All the main points from prime minister's questions in the House of Commons on Wednesday 10 May, from 1200 BST.
Prime Minister Tony Blair sent condolences to the families of the five service people "missing believed killed" following an incident in Iraq.
Mr Blair said the country owed them, and others who had lost their lives, "a great debt of gratitude". He praised their "heroism, professionalism and commitment".
Asked about special compensation for 7 July bomb victims, he said there would be an announcement shortly.
Conservative leader David Cameron also paid tribute to the service people killed in Iraq.
In his first question, he asked why Jane Kennedy, the hospitals minister, had resigned, over reforms to her local children's hospital.
Mr Cameron also asked if it was all going so well with the government why did Mr Blair sack home secretary Charles Clarke. Mr Cameron said the government was "paralysed" and former ministers were queuing up to call on Mr Blair to stand down.
Mr Blair defended the position on children's hospitals and freed foreign prisoners and he taunted Mr Cameron over his lack of policies - saying the only ones he could find related to children's clothes and chocolate oranges.
Mr Cameron said the prime minister would not address his departure date. He quoted a leaked Number 10 planning committee report on the local election results, which said: "People were angry with Tony because they love him so much and they were angry that he might go". Mr Cameron said this was "the view from the bunker". He asked if Mr Blair would serve a full third term.
Mr Blair said he would not debate that - he said he wanted to talk about policy, "which will ultimately determine the fate of this government".
The issue of how long Mr Blair remains in office is of key public interest, said Mr Cameron.
"You said that when you went to Khartoum. Presumably you wanted to see the place where Gordon was murdered!", he said to howls of Tory laughter at the reference to the 1885 killing of British general Charles Gordon in the siege of Khartoum.
"Why doesn't he trust Mr Brown to take over as p0rime minister?", asked Mr Cameron.
Mr Blair said Mr Cameron had been rehearsing his lines all morning. Four previous Tory leaders had called for him to go and he was still here and they weren't, he said.
Mr Cameron said there were hardly any politicians in the place who were not calling for him to go. " "Isn't it increasingly clear that you should go and go soon?"
Mr Blair said it was important to deliver Labour's manifesto. He said there was "one difference" between himself and Mr Cameron - he was delivering his party's last manifesto, Mr Cameron had written his party's last manifesto and then turned his back on it.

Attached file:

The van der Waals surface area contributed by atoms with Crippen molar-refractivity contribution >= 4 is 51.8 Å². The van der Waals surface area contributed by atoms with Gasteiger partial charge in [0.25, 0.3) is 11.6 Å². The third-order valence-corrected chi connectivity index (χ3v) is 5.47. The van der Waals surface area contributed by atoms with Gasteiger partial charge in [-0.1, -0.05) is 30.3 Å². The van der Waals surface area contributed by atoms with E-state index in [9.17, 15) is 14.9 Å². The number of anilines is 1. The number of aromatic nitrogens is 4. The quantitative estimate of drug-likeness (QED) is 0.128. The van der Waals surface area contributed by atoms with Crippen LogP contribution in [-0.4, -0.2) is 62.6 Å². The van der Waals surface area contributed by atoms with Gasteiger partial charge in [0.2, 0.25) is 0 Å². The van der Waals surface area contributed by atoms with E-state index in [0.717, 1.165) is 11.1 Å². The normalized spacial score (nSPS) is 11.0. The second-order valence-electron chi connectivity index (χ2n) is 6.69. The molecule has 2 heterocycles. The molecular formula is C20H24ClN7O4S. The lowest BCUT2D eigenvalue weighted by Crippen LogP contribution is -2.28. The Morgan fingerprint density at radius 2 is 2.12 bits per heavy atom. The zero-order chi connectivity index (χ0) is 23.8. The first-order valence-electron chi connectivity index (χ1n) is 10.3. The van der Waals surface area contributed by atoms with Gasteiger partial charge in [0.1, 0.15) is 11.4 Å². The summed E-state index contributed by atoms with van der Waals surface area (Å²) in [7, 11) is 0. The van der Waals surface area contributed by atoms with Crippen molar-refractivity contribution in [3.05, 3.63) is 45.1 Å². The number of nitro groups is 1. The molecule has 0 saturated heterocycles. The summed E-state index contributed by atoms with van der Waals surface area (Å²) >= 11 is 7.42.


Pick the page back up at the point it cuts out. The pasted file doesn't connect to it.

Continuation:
Liberal Democrat leader Sir Menzies Campbell offered his condolences to the service men and women's family.
He asked if the prime minister understood "the extent of anxiety and hardship in rural areas caused by the government's handling of the single farm payment scheme".
Mr Blair said it was important the changes made in the past few months were kept going so people would get the money they are due.
Rather than focusing on personalities in a reshuffle, when would Mr Blair do something about Defra, the NHS and other departments in trouble, asked Sir Menzies.
"We are doing something about the national health service", replied Mr Blair, but difficult changes were being put through and the important thing was to hit an 18 week waiting target, he added.
Mr Blair said there would be negotiations on a small arms treaty at a forthcoming UN summit which he hoped would succeed.
Answering a question from Patrick Mercer, Conservative Newark, Mr Blair said every foreigner who is in prison should be deported, not necessarily those convicted of an imprisonable offence, who might not be sent to prison.
On Deep Vein Thrombosis, Mr Blair said an independent expert working group would report in the next few weeks.
Nadine Dorries, Conservative Mid Beds, asked about a constituent who fired a pellet gun at a stray dog and was locked up for hours by the police. Mr Blair said he did not know the facts of the case and, as a result, was wary of commenting on it.
Labour MP Tom Clarke asked about Darfur, Mr Blair said it was important Sudan ended opposition to UN forces and the UK and US were urgently looking at whether there was enough "firepower" to deal with the problems there. He said there should be a standing African army to deal with humanitarian crises.
Tory John Maples attacked John Prescott's "nine years of unremitting incompetence", adding it was "better to pay the deputy prime minister for not running a department than running one".
Mr Blair said the Conservatives' last deputy prime minister, Michael Heseltine, had caused the Tories worst ever election result and Mr Prescott had presided over three election victories.
"I prefer Prezza to Hezza," added Mr Blair.